[¶ 9] As this case demonstrates, the requirement of prior approval provides safeguards that a process of subsequent ratification does not, particularly when fifteen months pass before the ratification is sought.   Improvements may be made to the transferred properties by the new owner, as occurred here, because of an assumption that the court will ratify what has already been done.5  The court may be disinclined to undo the new status quo that exists after the sales and will place an evidentiary burden on the beneficiary challenging the sales to justify such an undoing.   That is precisely what happened here.   Instead of requiring the trustee to persuade the court that the proposed transaction, despite the conflict of interest, was fair to the beneficiaries of the trust, the court improperly placed the burden on Patenaude, a trust beneficiary, to convince the court that the bargain struck by the trustee with himself was not fair and reasonable and hence should be undone.6  That burden of persuasion on the fairness and reasonableness of the transaction should rest with the trustee who has presented the conflict issue to the court.   The requirement of prior approval assures the proper allocation of this burden.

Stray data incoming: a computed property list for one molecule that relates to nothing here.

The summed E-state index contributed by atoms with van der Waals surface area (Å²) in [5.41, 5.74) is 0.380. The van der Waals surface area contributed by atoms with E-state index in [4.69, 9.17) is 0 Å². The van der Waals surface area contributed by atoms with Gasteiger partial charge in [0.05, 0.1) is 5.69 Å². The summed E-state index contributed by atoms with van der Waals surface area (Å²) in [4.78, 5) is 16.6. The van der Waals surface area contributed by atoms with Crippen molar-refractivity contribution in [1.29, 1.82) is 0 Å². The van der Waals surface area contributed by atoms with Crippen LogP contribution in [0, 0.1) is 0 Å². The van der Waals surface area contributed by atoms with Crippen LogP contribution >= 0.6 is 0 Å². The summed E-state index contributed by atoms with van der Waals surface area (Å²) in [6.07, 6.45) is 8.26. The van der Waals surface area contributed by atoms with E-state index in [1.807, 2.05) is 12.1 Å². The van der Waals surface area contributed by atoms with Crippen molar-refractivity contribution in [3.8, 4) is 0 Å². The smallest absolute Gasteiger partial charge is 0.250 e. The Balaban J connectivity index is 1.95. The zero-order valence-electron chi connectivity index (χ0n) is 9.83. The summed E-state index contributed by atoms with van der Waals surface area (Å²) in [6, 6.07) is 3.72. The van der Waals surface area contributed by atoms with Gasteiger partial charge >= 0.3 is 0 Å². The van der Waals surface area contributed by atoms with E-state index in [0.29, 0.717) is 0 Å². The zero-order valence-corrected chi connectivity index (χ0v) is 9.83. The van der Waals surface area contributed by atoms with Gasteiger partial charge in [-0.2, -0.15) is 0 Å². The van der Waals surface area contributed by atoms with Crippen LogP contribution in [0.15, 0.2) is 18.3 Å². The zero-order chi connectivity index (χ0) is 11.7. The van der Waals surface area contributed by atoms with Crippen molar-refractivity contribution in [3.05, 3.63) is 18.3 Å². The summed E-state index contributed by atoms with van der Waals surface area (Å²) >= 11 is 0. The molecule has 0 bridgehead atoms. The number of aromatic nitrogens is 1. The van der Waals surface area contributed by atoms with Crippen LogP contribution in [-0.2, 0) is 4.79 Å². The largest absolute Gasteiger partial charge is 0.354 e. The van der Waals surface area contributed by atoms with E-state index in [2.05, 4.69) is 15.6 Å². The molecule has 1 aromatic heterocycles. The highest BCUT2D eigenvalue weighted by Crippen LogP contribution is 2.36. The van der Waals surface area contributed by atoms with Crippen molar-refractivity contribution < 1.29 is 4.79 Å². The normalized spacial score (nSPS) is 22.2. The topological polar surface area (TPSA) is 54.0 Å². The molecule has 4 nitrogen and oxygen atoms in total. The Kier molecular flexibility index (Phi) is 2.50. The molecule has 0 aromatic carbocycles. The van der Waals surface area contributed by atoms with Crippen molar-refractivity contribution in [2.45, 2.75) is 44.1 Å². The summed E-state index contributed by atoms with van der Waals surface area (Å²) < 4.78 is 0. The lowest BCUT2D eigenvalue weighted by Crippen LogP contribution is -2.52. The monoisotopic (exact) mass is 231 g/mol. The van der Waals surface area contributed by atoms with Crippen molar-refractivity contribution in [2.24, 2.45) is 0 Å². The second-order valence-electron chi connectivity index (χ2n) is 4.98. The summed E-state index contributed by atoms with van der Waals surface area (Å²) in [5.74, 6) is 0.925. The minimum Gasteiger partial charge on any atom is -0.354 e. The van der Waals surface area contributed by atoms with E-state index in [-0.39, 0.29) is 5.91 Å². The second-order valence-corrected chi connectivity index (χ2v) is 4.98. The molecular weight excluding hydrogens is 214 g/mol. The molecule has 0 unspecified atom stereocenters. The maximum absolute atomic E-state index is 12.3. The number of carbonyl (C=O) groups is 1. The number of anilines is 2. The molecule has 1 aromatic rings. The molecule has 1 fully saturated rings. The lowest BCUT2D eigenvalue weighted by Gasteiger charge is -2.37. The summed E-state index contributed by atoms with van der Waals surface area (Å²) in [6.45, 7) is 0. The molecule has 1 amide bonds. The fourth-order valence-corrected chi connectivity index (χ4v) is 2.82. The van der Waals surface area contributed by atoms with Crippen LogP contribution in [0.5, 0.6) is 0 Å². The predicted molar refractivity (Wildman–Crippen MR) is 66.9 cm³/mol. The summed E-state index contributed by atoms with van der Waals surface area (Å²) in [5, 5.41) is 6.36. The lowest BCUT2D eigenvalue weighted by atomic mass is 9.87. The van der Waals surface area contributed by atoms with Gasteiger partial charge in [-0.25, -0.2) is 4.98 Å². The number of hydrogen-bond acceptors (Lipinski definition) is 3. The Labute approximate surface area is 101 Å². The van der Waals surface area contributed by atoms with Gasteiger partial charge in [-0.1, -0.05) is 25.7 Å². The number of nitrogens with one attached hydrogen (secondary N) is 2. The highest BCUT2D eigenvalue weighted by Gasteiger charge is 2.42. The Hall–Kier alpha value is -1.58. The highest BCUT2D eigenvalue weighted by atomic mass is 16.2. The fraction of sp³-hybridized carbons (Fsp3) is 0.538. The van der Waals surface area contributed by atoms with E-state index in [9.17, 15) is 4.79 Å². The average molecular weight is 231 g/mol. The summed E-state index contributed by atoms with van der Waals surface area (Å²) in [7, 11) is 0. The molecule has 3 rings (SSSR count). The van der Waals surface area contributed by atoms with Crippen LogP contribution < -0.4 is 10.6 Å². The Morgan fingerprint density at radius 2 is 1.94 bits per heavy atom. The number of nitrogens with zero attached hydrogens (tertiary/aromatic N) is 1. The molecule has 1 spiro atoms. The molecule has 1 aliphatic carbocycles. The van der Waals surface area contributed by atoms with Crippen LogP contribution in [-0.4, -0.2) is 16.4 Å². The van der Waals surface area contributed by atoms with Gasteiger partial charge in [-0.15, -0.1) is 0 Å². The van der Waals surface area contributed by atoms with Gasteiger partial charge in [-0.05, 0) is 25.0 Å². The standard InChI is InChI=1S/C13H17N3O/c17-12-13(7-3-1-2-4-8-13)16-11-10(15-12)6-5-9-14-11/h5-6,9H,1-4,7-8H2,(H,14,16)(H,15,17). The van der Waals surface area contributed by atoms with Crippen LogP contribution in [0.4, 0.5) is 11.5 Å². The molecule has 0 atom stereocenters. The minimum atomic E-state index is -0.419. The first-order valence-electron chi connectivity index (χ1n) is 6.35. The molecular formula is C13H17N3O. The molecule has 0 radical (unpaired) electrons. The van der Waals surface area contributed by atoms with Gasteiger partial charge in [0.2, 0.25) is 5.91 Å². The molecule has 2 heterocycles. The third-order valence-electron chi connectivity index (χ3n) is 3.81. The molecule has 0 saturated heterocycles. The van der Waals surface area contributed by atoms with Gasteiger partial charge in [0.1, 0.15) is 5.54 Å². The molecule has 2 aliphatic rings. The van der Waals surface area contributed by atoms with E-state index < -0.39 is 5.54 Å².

[¶ 10] Since the trustee of the Zoa Spear Trust failed to seek court authorization pursuant to 18-A M.R.S.A. § 7-404(b) prior to conveying the trust properties to himself, the judgment approving that conveyance must be vacated and the court should enter a new order providing for a reconveyance of the properties to the trust, or if the trust has terminated, to a constructive trust to be supervised by the Probate Court.   Those properties, or the proceeds from the sale thereof, must be distributed in a manner that is fair to the beneficiaries of the trust under current market conditions.   Such distribution should also give just consideration to the $105,000 purchase price paid by the trustee, the improvements to the properties made by the trustee, the income earned by the trustee since the conveyance of the properties, and any other equitable adjustments.

The entry is:

Judgment vacated.   Remanded for the entry of a judgment ordering a reconveyance to the trust or a court-supervised constructive trust of the trust properties conveyed on January 6, 1993, to Everett Spear, II, and for further proceedings consistent with the opinion herein.